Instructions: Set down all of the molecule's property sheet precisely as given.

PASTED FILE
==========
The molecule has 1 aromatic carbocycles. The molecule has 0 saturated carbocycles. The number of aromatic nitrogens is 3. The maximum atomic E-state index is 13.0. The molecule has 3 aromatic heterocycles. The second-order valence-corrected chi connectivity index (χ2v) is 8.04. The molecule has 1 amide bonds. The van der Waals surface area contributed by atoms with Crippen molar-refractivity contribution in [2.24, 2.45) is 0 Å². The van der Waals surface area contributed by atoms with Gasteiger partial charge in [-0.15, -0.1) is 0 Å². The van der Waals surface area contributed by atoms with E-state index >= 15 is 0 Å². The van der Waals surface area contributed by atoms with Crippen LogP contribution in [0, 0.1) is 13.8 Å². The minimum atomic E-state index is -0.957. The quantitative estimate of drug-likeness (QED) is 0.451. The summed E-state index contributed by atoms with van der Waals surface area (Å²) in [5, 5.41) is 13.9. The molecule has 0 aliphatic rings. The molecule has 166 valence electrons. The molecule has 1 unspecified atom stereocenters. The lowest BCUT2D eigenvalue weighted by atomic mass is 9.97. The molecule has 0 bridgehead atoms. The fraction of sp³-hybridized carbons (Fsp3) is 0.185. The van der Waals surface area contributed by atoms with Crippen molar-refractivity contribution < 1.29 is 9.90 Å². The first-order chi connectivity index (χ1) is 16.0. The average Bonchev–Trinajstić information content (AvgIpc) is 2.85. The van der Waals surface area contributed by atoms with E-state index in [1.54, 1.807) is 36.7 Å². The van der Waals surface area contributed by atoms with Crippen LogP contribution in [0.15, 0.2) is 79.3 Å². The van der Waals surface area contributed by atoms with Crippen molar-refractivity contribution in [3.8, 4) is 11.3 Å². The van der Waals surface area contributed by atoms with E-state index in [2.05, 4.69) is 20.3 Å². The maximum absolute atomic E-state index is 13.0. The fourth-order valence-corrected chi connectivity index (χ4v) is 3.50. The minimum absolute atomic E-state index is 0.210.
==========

The molecule has 1 aromatic carbocycles. The molecule has 0 saturated carbocycles. The number of aromatic nitrogens is 3. The maximum atomic E-state index is 13.0. The molecule has 3 aromatic heterocycles. The second-order valence-corrected chi connectivity index (χ2v) is 8.04. The molecule has 1 amide bonds. The van der Waals surface area contributed by atoms with Crippen molar-refractivity contribution in [2.24, 2.45) is 0 Å². The van der Waals surface area contributed by atoms with Gasteiger partial charge in [-0.15, -0.1) is 0 Å². The van der Waals surface area contributed by atoms with E-state index >= 15 is 0 Å². The van der Waals surface area contributed by atoms with Crippen LogP contribution in [0, 0.1) is 13.8 Å². The minimum atomic E-state index is -0.957. The quantitative estimate of drug-likeness (QED) is 0.451. The summed E-state index contributed by atoms with van der Waals surface area (Å²) in [5, 5.41) is 13.9. The molecule has 0 aliphatic rings. The molecule has 166 valence electrons. The molecule has 1 unspecified atom stereocenters. The lowest BCUT2D eigenvalue weighted by atomic mass is 9.97. The molecule has 0 bridgehead atoms. The fraction of sp³-hybridized carbons (Fsp3) is 0.185. The van der Waals surface area contributed by atoms with Crippen molar-refractivity contribution < 1.29 is 9.90 Å². The first-order chi connectivity index (χ1) is 16.0. The average Bonchev–Trinajstić information content (AvgIpc) is 2.85. The van der Waals surface area contributed by atoms with E-state index in [1.54, 1.807) is 36.7 Å². The van der Waals surface area contributed by atoms with Crippen LogP contribution in [0.15, 0.2) is 79.3 Å². The van der Waals surface area contributed by atoms with Crippen molar-refractivity contribution in [3.8, 4) is 11.3 Å². The van der Waals surface area contributed by atoms with E-state index in [2.05, 4.69) is 20.3 Å². The maximum absolute atomic E-state index is 13.0. The fourth-order valence-corrected chi connectivity index (χ4v) is 3.50. The minimum absolute atomic E-state index is 0.210.